Natural resource management requires approaches to understand and handle sources of uncertainty in future responses of complex systems to human activities. Here we present one such approach, the "biological ensemble modeling approach," using the Eastern Baltic cod (Gadus morhua callarias) as an example. The core of the approach is to expose an ensemble of models with different ecological assumptions to climate forcing, using multiple realizations of each climate scenario.
We simulated the long-term response of cod to future ﬁshing and climate change in seven ecological models ranging from single-species to food web models. These models were analyzed using the "biological ensemble modeling approach" by which we (1) identiﬁed a key ecological mechanism explaining the differences in simulated cod responses between models, (2) disentangled the uncertainty caused by differences in ecological model assumptions from the statistical uncertainty of future climate, and (3) identiﬁed results common for the whole model ensemble. Species interactions greatly inﬂuenced the simulated response of cod to ﬁshing and climate, as well as the degree to which the statistical uncertainty of climate trajectories carried through to uncertainty of cod responses.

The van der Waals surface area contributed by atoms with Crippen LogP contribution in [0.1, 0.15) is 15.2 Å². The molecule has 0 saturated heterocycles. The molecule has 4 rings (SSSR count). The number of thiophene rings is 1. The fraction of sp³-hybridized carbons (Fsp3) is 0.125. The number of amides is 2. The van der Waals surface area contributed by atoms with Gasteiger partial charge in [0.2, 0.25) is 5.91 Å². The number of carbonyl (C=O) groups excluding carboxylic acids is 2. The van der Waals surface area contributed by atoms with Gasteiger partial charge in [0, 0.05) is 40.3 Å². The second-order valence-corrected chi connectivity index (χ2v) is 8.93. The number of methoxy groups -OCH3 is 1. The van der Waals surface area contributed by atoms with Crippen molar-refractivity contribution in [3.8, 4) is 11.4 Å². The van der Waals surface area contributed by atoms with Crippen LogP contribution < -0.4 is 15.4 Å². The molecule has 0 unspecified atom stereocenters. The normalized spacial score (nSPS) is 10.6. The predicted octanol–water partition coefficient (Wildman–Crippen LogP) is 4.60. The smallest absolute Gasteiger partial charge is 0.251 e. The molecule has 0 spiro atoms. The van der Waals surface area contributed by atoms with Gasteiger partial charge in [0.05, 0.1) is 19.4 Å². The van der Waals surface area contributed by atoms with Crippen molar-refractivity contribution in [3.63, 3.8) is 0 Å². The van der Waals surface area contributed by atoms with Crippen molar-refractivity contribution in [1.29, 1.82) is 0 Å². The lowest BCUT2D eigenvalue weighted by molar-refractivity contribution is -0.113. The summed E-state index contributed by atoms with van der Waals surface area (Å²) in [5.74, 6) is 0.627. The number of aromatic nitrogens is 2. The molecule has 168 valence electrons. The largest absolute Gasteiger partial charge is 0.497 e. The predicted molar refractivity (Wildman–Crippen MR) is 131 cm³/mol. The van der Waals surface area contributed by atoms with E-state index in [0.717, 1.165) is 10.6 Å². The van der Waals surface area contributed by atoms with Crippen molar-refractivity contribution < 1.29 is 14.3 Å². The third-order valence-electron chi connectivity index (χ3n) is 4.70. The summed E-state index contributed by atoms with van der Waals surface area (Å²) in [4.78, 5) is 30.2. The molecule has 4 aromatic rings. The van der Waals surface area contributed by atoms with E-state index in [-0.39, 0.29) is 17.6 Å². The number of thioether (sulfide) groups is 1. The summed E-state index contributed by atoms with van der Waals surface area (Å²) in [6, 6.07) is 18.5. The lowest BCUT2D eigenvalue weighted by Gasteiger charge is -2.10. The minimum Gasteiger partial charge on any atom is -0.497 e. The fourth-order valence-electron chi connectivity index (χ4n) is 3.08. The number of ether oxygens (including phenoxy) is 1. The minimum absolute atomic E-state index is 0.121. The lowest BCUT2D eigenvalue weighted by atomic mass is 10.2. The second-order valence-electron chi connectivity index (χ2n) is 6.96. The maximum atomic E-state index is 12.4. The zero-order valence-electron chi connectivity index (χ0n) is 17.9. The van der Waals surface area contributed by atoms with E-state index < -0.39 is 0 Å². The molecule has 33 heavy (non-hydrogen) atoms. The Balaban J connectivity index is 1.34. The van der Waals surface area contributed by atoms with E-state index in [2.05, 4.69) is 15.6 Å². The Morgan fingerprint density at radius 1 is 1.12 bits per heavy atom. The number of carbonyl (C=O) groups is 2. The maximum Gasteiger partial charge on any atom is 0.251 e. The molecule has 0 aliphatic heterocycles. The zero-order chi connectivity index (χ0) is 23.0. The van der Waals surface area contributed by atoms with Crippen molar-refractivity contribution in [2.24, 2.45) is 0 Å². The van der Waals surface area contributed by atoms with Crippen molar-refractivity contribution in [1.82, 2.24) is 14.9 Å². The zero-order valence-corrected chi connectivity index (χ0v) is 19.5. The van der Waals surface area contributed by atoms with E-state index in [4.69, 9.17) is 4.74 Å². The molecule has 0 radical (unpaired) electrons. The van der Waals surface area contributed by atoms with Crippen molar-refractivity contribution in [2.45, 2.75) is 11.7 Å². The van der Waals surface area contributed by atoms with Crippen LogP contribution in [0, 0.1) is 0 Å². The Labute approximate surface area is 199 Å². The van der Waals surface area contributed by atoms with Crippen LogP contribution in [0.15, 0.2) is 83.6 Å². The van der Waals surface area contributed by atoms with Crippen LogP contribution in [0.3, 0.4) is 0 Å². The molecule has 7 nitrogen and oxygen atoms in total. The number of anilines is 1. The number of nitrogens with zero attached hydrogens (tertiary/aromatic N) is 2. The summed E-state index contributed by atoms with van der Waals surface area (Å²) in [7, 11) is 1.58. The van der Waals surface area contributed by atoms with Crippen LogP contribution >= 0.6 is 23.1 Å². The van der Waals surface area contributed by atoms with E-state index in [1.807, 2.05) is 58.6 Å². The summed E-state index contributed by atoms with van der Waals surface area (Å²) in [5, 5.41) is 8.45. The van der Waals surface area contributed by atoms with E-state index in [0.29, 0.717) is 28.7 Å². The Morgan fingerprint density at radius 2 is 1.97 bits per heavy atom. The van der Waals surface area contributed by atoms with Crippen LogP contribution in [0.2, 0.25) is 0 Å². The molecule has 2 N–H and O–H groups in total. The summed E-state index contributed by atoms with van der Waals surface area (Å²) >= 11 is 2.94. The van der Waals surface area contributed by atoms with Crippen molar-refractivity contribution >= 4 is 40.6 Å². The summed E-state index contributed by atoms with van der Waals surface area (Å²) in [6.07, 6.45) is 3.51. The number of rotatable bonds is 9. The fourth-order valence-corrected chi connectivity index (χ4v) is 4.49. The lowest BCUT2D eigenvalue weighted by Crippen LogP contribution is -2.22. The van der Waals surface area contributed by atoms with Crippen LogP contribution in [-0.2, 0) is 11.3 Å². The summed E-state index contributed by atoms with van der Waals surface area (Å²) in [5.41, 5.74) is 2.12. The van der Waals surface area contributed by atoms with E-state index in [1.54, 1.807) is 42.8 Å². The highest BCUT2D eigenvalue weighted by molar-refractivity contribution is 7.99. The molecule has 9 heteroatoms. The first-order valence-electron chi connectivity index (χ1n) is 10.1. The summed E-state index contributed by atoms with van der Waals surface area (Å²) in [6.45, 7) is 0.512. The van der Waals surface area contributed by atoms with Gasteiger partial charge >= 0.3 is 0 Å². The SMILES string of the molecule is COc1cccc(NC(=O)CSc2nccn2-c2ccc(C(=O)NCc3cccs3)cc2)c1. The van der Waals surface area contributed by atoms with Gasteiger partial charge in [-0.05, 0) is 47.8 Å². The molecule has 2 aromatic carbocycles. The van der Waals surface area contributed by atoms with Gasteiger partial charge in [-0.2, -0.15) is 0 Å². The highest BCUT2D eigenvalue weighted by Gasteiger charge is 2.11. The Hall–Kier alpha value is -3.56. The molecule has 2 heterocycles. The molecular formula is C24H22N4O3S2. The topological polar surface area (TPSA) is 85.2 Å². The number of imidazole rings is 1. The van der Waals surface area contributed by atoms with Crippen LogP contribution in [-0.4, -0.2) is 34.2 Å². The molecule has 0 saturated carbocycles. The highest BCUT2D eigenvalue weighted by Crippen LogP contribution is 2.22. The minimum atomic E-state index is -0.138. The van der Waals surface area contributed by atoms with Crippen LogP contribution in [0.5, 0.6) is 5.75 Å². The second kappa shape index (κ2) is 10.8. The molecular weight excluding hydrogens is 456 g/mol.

Models ignoring the feedback from prey on cod showed large interannual ﬂuctuations in cod dynamics and were more sensitive to the underlying uncertainty of climate forcing than models accounting for such stabilizing predator–prey feedbacks. Yet in all models, intense ﬁshing prevented recovery, and climate change further decreased the cod population. Our study demonstrates how the biological ensemble modeling approach makes it possible to evaluate the relative importance of different sources of uncertainty in future species responses, as well as to seek scientiﬁc conclusions and sustainable management solutions robust to uncertainty of food web processes in the face of climate change
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